“(this body is not) fit to be regarded thus: ‘This is mine, this I am, this is my self’”, because “…if…(this body) were (my) self, this (body) would not lead to affliction, and it would be possible to have it of (this body): ‘let my (body) be thus; let my (body) not be thus’. But because (this body) is nonself, (this body) leads to affliction, and it is not possible to have it of (this body): ‘let my (body) be thus; let my (body) not be thus’. “

Basically, if your body was you or your self, then you would be able to compel it and control it to be well, not be sick, and to take on any shape or form you wish. Which you can’t.

3. Reduce the drivers of negative emotions

Much of Ajahn Brahm’s teachings are really about undermining and reducing the drivers for negative emotions, especially the overthinking mind that tenses up, comments, interferes, fault-finds, strives and tries, is ruthless, and seeks to control everything (especially due to fear).

If we do the exact opposite to the above verbs, those are the causes for future deep meditation and eventual liberation. So we should:

  1. Relax to the Max
  2. Disengage from commentary
  3. Don’t interfere or do anything, because it is all none-of-your-business
  4. Let the mind decide what it wants to do, rather than tell and control it
  5. Cultivate contentment: “good enough”
  6. Not try
  7. And be kind, unconditionally.

4. Cultivating the opposite of fault-finding

Ajahn Brahm once wrote that “cultivating the opposite of fault-finding is 90% of the Buddhist practice”, and this was something I realised from the three months.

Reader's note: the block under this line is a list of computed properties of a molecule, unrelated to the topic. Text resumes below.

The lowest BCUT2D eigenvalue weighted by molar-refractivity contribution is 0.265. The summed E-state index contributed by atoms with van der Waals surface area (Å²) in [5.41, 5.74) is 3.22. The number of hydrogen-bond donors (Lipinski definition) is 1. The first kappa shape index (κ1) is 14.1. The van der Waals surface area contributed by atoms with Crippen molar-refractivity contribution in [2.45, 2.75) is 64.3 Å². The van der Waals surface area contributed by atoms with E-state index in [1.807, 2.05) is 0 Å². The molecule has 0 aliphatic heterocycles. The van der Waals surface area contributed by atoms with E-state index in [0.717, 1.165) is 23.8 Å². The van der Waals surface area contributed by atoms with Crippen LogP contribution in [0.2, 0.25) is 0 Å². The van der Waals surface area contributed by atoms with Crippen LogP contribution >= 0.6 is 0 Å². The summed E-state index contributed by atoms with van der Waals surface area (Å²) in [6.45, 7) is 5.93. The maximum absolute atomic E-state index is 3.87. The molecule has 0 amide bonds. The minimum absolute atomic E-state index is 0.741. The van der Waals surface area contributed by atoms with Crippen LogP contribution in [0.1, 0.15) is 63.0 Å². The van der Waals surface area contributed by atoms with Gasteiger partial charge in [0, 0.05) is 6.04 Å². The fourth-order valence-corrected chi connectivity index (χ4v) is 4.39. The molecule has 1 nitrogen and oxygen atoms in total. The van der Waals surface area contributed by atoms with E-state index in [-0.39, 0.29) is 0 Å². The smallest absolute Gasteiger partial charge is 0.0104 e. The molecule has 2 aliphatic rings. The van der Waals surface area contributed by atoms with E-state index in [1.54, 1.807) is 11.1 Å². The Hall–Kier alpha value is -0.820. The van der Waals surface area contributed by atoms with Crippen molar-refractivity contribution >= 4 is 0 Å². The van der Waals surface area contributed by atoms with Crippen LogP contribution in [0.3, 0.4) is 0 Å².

It is so easy to lapse into fault-finding and criticism of everything: I could be sitting for 45 mins, watching the breath for 44 mins, and daydreaming in the last minute, and that is often enough for me to say “that was not peaceful”! This is crazy, if you think about it, because I wasn’t really looking realistically at the whole session, but only picking out the bad parts to smear the whole thing.

I think this fault-finding is due to social conditioning: it seems “smarter” to seem pessimistic, cynical, and negative (as shared in Psychology of Money: see point 7 in the original article here). This mindset is especially prevalent in Singapore, I think.

5. Systems, Not Goals

Scott Adams’ “system vs goals” came up in my mind during the retreat, and I started wondering what was my “system”, vs the “goal” of enlightenment. My system is to keep precepts, learn Dhamma, create the supporting environment for practice around me, and meditate daily. I’ll let the results take care of themselves. Some specifics that I picked up during the Rains: